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Mass of Madness: Jurisprudence in E. M. Forster's A Passage to India

Mass of Madness: Jurisprudence in E. M. Forster's A Passage to India Allen Mendenhall Law-and-literature scholars have paid scant attention to E. M. Forster’s oeuvre, which abounds in legal information and which situates itself in a unique jurisprudential context. Of all his novels, A Passage to India (1924) interrogates the law most rigorously, especially as it implicates massive programs of ‘liberal’ imperialism and ‘humanitarian’ intervention, as well as less grand but equally dubious legal apparatuses – jail, bail, discovery, courtrooms – that police and pervert Chandrapore, the fictional Indian city in which the novel is set. The study of law in Anglo-India is particularly telling, if troubling, because India served as ‘a model for colonial legal policy elsewhere’1 and because ‘the legal history of empire has been a relatively untouched field’ even though modern controversies are ‘notably bound up with these inescapable legal pasts.’2 By scrutinising the legal architecture of the British imperial project, Passage not only stimulates critical theory about law but also subverts a wide range of actual legal practices, most notably colonial trial procedures. To the extent that modern controversies are bound up with these practices and procedures, the study of Anglo-Indian legal history is imperative. Far from comprehensive, my treatment of colonial law (like Forster’s) might http://www.deepdyve.com/assets/images/DeepDyve-Logo-lg.png Modernist Cultures Edinburgh University Press

Mass of Madness: Jurisprudence in E. M. Forster's A Passage to India

Modernist Cultures , Volume 6 (2): 315 – Oct 1, 2011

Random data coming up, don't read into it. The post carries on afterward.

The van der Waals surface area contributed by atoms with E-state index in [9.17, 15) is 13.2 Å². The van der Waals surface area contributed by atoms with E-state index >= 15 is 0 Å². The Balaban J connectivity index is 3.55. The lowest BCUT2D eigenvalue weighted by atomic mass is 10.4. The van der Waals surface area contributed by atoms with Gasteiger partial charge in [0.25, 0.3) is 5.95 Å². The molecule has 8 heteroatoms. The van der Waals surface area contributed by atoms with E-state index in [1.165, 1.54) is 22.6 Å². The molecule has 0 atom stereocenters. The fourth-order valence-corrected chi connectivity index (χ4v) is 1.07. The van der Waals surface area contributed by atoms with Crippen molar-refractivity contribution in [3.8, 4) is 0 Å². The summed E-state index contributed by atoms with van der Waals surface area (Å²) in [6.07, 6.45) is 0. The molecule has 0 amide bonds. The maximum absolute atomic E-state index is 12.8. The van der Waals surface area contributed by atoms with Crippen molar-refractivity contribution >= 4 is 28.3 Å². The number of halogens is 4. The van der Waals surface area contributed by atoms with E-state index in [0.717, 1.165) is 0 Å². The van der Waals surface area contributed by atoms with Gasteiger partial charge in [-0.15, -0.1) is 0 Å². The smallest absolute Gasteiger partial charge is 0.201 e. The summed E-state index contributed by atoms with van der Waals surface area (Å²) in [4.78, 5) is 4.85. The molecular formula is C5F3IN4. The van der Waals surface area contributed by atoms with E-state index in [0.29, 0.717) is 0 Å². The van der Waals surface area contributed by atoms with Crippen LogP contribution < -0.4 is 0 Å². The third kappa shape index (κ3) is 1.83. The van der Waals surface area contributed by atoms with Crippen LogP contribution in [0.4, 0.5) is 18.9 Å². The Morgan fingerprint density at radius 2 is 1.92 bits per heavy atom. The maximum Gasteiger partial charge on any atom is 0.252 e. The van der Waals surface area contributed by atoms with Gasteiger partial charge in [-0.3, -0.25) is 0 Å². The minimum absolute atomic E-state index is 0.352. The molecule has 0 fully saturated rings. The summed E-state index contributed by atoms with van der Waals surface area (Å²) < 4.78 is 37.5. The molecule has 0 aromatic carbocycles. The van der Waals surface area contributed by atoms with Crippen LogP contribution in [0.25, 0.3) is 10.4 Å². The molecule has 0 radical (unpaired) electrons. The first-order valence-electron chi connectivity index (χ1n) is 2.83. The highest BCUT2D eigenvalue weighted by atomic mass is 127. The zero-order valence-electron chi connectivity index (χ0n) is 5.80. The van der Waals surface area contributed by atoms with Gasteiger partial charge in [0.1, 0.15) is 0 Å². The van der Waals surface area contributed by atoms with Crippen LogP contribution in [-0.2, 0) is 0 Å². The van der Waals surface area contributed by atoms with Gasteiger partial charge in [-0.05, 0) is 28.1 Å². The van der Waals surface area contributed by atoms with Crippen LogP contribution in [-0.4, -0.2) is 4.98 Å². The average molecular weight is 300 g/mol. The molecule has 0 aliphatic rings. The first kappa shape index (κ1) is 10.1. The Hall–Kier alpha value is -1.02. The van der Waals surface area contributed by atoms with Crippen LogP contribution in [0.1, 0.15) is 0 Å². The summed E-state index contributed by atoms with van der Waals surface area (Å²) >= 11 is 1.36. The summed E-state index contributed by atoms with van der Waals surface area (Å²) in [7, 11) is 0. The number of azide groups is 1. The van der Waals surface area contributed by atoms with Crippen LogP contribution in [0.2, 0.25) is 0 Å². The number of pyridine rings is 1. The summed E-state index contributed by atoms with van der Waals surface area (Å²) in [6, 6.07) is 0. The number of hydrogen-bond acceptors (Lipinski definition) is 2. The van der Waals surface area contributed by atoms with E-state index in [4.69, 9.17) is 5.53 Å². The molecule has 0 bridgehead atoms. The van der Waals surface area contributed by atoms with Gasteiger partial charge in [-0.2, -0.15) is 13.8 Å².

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Publisher
Edinburgh University Press
Copyright
© Edinburgh University Press 2011
Subject
Articles; Film, Media and Cultural Studies
ISSN
2041-1022
eISSN
1753-8629
DOI
10.3366/mod.2011.0018
Publisher site
See Article on Publisher Site

Abstract

Allen Mendenhall Law-and-literature scholars have paid scant attention to E. M. Forster’s oeuvre, which abounds in legal information and which situates itself in a unique jurisprudential context. Of all his novels, A Passage to India (1924) interrogates the law most rigorously, especially as it implicates massive programs of ‘liberal’ imperialism and ‘humanitarian’ intervention, as well as less grand but equally dubious legal apparatuses – jail, bail, discovery, courtrooms – that police and pervert Chandrapore, the fictional Indian city in which the novel is set. The study of law in Anglo-India is particularly telling, if troubling, because India served as ‘a model for colonial legal policy elsewhere’1 and because ‘the legal history of empire has been a relatively untouched field’ even though modern controversies are ‘notably bound up with these inescapable legal pasts.’2 By scrutinising the legal architecture of the British imperial project, Passage not only stimulates critical theory about law but also subverts a wide range of actual legal practices, most notably colonial trial procedures. To the extent that modern controversies are bound up with these practices and procedures, the study of Anglo-Indian legal history is imperative. Far from comprehensive, my treatment of colonial law (like Forster’s) might

Journal

Modernist CulturesEdinburgh University Press

Published: Oct 1, 2011

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